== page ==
I was most anxious to see how South African papers played the death of Nelson Mandela on today’s front pages.
You guys will recall, I’m sure, that I spent quite a bit of time in South Africa teaching design and infographics. Between August 2009 and last summer, I spent a total of nine months there, over six separate trips. Among the many things I did for my clients there: I helped them plan and build Mandala pages and elements to use on pages when the sad day finally would come.
Which it did, yesterday.
You get a sense of how late the news broke Thursday night when you see the Friday front of the Witness.
Naturally, the “rumors” turned out to be true. This time, Mandela did pass away. The Witness came back later Friday with a special edition featuring a wonderful collage cover illustration.
This is what I hoped to see on the front page of today’s papers — things that had never been done before on page one.
I’m not sure we saw that. Don’t get me wrong, we saw some great pages today. But nothing really jawdropping.
The papers I worked with in South Africa — the Media24 chain — produced wonderfully reverent front pages today. This is the largest weekday paper owned by Media24, in Johannesburg.
The paper wisely killed its front-page ad and all the skyboxes — they call them “pluggers” there — and used a lot of mourning black. The result is elegant and quiet. Reverent.
Media24’s Cape Town paper turned its lead art black-and-white to help emphasize the moment.
Normally, die Burger runs its nameplate in blue. The fact that you don’t see any blue up there today is significant.
I saw an earlier version of this page that included an ad at the bottom.
Memo to whoever was responsible: Killing that ad was the right thing to do. Most definitely.
Several South African papers today simply turned their page black and ran the best Mandala portrait they could find.
This one — it appears to be what we Americans would call “an extra” — seems to suffer from an awkward crop.
A number of papers tried to crop in tight on Mandela’s face.
I’m not real sure how effective that one was.
This one is a bit better, I think.
Volksblad is a tiny paper, so they probably didn’t have much jump space inside. It’s a shame they couldn’t push the story inside and run a larger picture. It’s even more of a shame they couldn’t kill that ugly ad.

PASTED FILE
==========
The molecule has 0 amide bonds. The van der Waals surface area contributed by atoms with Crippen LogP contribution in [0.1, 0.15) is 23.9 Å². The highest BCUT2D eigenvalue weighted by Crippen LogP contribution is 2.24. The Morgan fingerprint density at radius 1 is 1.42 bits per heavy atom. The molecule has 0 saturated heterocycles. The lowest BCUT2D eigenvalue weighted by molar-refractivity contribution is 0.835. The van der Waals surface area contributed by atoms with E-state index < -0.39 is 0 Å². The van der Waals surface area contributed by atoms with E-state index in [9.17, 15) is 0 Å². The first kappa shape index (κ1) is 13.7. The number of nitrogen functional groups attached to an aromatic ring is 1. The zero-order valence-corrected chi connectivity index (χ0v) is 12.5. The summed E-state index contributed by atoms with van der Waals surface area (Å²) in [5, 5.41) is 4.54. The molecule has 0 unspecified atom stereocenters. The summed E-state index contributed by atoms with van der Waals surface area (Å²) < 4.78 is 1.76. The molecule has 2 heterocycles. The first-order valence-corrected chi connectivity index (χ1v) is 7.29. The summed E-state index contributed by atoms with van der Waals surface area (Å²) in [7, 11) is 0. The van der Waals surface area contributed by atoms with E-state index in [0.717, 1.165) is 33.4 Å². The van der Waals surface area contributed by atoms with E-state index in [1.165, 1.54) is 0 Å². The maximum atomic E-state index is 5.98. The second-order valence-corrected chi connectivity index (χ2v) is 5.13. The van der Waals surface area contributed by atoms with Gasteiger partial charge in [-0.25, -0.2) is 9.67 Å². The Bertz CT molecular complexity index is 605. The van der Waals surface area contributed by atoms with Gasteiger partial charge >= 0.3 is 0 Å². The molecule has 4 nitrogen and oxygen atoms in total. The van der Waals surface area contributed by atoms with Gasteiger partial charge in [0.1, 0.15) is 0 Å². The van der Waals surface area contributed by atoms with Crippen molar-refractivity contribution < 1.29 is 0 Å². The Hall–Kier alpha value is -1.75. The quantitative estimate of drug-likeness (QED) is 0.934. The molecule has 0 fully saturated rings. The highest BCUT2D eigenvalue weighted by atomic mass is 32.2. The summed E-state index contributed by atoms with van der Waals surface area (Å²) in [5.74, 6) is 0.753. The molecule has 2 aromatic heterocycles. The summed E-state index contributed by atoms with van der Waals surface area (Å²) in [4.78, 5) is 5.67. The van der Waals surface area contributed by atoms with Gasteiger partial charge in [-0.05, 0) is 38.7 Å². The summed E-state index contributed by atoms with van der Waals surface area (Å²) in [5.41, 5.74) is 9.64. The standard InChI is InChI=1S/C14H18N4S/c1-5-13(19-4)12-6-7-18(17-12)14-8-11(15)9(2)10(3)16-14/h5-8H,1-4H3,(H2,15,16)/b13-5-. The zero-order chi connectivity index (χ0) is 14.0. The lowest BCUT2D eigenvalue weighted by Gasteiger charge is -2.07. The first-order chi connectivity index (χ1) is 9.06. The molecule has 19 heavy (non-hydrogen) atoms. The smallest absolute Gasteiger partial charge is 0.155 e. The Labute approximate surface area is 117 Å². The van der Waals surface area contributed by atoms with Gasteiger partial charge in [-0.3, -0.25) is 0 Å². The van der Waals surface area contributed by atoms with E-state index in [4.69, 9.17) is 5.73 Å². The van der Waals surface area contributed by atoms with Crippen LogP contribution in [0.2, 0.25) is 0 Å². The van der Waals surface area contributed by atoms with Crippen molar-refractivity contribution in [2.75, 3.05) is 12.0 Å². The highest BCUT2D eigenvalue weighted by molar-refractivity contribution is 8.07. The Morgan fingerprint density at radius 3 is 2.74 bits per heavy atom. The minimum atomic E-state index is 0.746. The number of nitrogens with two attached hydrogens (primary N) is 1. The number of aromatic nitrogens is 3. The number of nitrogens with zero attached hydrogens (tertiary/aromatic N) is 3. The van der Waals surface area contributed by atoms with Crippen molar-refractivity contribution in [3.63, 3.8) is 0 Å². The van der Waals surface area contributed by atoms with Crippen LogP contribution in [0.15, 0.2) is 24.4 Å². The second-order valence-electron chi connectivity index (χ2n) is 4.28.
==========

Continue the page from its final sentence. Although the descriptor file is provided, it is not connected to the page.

South African TV today canceled all its commercials. I don’t think it’s feasible for newspapers to do that, but I do think it’s appropriate to push an ad off the front on a day like today. It should be written into any contract for a front-page ad.
The Times of Johannesburg also went with a tight crop and a black background.
MAIL & GUARDIAN
I love the feel of this one — it’s more of a magazine feel than the other pages, above.
I think the little red Mandela silhouette at the top of the page is overkill, however.
And while I like the black-and-white treatment on the front of today’s Citizen…
I’m not quite sure why we needed to see a second photo of Mandela in the bottom right. All that does is to diminish the lead art.
That same picture used in the little circle by the Citizen was lead art on today’s Sowetan.
In case you’re wondering, “Tata” is “father” in Mandela’s native tongue, Xhosa.
My friends in the graphics department of the Media24 papers have been hard at work for years, now, preparing for the ten days of planned official mourning between yesterday and the day they’ll bury Mandela. Among the pieces I saw created during one of my trips there: This wonderful collection of notable Mandela quotes.
That was designed by my friend Rudi Louw.
Find the Graphics24 online archive here.
A number of papers in the U.K. did a fabulous job displaying the story today. My favorite was this wraparound cover by the Times of London.
My former colleagues at the Virginian-Pilot produced what may be my favorite front page of the day.
And just across the river in Newport News, the Daily Press did a fabulous job as well, combining a tight crop, black and a lot of reflective-feeling quiet space.
I was very proud of the front page my colleagues here at the Orange County Register put together today.
That’s certainly one of the iconic moments we’ll always remember about Mandela: Feb. 11, 1990, the day he was released after 27 years as a political prisoner in his own country. The photo is by David C. Turnley.
And I had my own little piece of the story today: Back in March and April, when I was just cranking up production on my daily Focus page, I built an advance page featuring a timeline of Mandela’s life.
The main timeline runs down the right side. In the center, I pulled out four big chunks of Mandela’s life and focused on those. Highlighted is is 27 years as a political prisoner.
I didn’t have a decent (copyright-free) photo that illustrate that phase of his life, so — to hell with it, y’know? — I just used my own.
We wanted that page to run as part of our Mandela coverage at the front of our A section today. I sacrificed color in order to make that happen.
However, the page did run in color in today’s Riverside, Calif., Press-Enterprise — a paper our owners here bought recently. I’ve not seen it yet, but they put a small plugger out front today.
And, of course, I’m delighted to be in the Riverside paper today. As well as my own.
Best wishes to all my friends in that part of the world who are working hard to cover the story while in mourning themselves. Today, we all are South African. Best wishes to the Great Man. And best wishes to us all.